Nor is it clear, as petitioner asserts (Pet. 19), that the Tenth Circuitwould reach a different result on the facts here. That circuit declinedto hold the government immune from suit in Boyd because it found an insufficientfactual nexus between federal flood control efforts and a swimmer's deathcaused by a privately operated power boat in a federal flood control lake.See 881 F.2d at 900. As in Henderson, the theory of liability asserted againstthe government was a negligent failure to warn. That theory had no relationto the government's flood control activities. By contrast, the constructionof the Madera Canal and its operation as an irrigation canal are directlyrelated to the flood control purpose of the Central Valley Project. Thus,Boyd provides no reason to think that the decision below would have comeout differently in the Tenth Circuit. See also Holt, 46 F.3d at 1005 (TenthCircuit holding government immune where injury was caused by flood controlactivities).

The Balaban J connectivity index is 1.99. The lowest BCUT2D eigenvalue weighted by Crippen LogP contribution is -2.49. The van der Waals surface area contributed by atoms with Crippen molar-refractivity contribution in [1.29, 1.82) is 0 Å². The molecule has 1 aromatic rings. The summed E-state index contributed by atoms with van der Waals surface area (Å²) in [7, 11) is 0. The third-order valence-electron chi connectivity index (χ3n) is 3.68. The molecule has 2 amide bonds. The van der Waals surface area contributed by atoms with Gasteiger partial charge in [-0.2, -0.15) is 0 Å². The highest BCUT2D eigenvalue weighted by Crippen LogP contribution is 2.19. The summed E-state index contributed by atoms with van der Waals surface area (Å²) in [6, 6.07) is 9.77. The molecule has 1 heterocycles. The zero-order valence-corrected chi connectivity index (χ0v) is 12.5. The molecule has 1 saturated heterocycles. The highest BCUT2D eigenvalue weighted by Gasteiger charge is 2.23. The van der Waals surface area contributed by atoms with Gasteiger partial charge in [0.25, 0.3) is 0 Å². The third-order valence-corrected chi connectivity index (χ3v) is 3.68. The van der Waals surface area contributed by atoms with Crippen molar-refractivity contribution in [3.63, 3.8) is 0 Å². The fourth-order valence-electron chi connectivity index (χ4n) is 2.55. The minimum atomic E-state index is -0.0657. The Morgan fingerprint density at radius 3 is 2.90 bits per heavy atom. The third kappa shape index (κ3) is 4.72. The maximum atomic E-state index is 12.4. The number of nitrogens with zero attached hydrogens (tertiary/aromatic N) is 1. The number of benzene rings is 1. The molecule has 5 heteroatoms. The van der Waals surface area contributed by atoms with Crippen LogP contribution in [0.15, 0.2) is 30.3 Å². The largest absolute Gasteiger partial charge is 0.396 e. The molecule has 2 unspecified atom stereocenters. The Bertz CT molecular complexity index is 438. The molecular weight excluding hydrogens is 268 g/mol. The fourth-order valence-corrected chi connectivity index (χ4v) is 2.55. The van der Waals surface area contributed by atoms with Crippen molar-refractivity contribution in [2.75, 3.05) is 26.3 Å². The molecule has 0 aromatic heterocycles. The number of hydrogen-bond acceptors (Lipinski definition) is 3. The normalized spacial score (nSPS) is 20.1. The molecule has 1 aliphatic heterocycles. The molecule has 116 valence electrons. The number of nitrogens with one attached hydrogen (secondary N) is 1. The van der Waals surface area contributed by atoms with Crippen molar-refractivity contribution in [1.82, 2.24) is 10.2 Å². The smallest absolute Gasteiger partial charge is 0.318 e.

Finally, citing the pre-James decision in Hayes, petitioner asserts (at21) that the outcome on the facts here would be different in the FourthCircuit. In an unpublished decision issued after James, however, that circuitfavorably cited not only the Ninth Circuit's McCarthy decision but numerousother post-James decisions applying a factual nexus test. See Thomas v.United States, 959 F.2d 232 (4th Cir. 1992) (Table), 1992 WL 67789, at *1.The court held there that Section 702c immunized the government from liabilityfor a diving injury in a lake operated by the Army Corps of Engineers becausethe lake's multiple purposes included flood control and it was "constantly* * * monitored and maintained daily by the Army for the purpose of controllingfloods."7

CONCLUSION

The petition for a writ of certiorari should be denied.

Respectfully submitted.

SETH P. WAXMAN
Solicitor General
DAVID W. OGDEN
Acting Assistant Attorney
General
ROBERT S. GREENSPAN
IRENE M. SOLET
Attorneys


FEBRUARY 2000